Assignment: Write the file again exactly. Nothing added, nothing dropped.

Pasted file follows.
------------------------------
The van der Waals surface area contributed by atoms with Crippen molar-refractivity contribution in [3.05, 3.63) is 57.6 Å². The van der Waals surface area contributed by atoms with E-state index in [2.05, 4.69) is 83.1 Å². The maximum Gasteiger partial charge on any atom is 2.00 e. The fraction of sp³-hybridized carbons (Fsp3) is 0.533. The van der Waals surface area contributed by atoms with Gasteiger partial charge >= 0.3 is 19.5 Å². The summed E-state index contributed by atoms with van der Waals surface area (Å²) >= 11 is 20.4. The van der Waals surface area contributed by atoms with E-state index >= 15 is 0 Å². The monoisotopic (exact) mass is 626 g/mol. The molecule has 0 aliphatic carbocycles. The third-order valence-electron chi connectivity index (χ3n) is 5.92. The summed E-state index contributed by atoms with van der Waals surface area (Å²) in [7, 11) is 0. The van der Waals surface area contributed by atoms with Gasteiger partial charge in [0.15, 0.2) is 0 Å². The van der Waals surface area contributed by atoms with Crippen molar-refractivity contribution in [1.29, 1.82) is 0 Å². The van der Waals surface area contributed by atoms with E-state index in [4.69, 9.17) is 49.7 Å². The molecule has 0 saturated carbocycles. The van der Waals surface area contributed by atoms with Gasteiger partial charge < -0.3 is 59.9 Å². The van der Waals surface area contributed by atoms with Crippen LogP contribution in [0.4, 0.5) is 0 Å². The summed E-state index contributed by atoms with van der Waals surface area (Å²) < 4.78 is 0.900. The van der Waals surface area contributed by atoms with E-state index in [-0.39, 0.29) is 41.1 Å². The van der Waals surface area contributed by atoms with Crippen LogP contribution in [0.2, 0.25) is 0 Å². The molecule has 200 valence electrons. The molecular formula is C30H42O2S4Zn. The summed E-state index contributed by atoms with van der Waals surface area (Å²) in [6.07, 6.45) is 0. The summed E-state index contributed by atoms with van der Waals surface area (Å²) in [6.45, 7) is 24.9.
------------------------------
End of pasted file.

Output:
The van der Waals surface area contributed by atoms with Crippen molar-refractivity contribution in [3.05, 3.63) is 57.6 Å². The van der Waals surface area contributed by atoms with E-state index in [2.05, 4.69) is 83.1 Å². The maximum Gasteiger partial charge on any atom is 2.00 e. The fraction of sp³-hybridized carbons (Fsp3) is 0.533. The van der Waals surface area contributed by atoms with Gasteiger partial charge >= 0.3 is 19.5 Å². The summed E-state index contributed by atoms with van der Waals surface area (Å²) >= 11 is 20.4. The van der Waals surface area contributed by atoms with E-state index >= 15 is 0 Å². The monoisotopic (exact) mass is 626 g/mol. The molecule has 0 aliphatic carbocycles. The third-order valence-electron chi connectivity index (χ3n) is 5.92. The summed E-state index contributed by atoms with van der Waals surface area (Å²) in [7, 11) is 0. The van der Waals surface area contributed by atoms with Gasteiger partial charge in [0.15, 0.2) is 0 Å². The van der Waals surface area contributed by atoms with Crippen molar-refractivity contribution in [1.29, 1.82) is 0 Å². The van der Waals surface area contributed by atoms with E-state index in [4.69, 9.17) is 49.7 Å². The molecule has 0 saturated carbocycles. The van der Waals surface area contributed by atoms with Gasteiger partial charge < -0.3 is 59.9 Å². The van der Waals surface area contributed by atoms with Crippen LogP contribution in [0.4, 0.5) is 0 Å². The summed E-state index contributed by atoms with van der Waals surface area (Å²) < 4.78 is 0.900. The van der Waals surface area contributed by atoms with E-state index in [-0.39, 0.29) is 41.1 Å². The van der Waals surface area contributed by atoms with Crippen LogP contribution in [0.2, 0.25) is 0 Å². The molecule has 200 valence electrons. The molecular formula is C30H42O2S4Zn. The summed E-state index contributed by atoms with van der Waals surface area (Å²) in [6.07, 6.45) is 0. The summed E-state index contributed by atoms with van der Waals surface area (Å²) in [6.45, 7) is 24.9.